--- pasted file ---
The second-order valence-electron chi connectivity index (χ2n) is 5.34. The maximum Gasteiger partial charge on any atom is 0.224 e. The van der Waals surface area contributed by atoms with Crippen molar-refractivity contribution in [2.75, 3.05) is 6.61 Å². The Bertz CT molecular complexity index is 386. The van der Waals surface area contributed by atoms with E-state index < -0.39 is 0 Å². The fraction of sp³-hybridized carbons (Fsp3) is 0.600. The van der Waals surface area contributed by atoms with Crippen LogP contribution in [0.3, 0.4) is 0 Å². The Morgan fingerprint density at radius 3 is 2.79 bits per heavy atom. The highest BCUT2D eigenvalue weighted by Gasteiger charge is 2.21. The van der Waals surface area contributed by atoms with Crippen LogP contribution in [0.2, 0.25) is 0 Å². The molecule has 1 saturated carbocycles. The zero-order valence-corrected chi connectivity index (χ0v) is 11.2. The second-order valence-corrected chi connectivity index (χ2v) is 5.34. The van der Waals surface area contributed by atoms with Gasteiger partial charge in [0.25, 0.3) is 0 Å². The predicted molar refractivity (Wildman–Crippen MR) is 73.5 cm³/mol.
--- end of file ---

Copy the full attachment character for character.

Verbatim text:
The second-order valence-electron chi connectivity index (χ2n) is 5.34. The maximum Gasteiger partial charge on any atom is 0.224 e. The van der Waals surface area contributed by atoms with Crippen molar-refractivity contribution in [2.75, 3.05) is 6.61 Å². The Bertz CT molecular complexity index is 386. The van der Waals surface area contributed by atoms with E-state index < -0.39 is 0 Å². The fraction of sp³-hybridized carbons (Fsp3) is 0.600. The van der Waals surface area contributed by atoms with Crippen LogP contribution in [0.3, 0.4) is 0 Å². The Morgan fingerprint density at radius 3 is 2.79 bits per heavy atom. The highest BCUT2D eigenvalue weighted by Gasteiger charge is 2.21. The van der Waals surface area contributed by atoms with Crippen LogP contribution in [0.2, 0.25) is 0 Å². The molecule has 1 saturated carbocycles. The zero-order valence-corrected chi connectivity index (χ0v) is 11.2. The second-order valence-corrected chi connectivity index (χ2v) is 5.34. The van der Waals surface area contributed by atoms with Gasteiger partial charge in [0.25, 0.3) is 0 Å². The predicted molar refractivity (Wildman–Crippen MR) is 73.5 cm³/mol.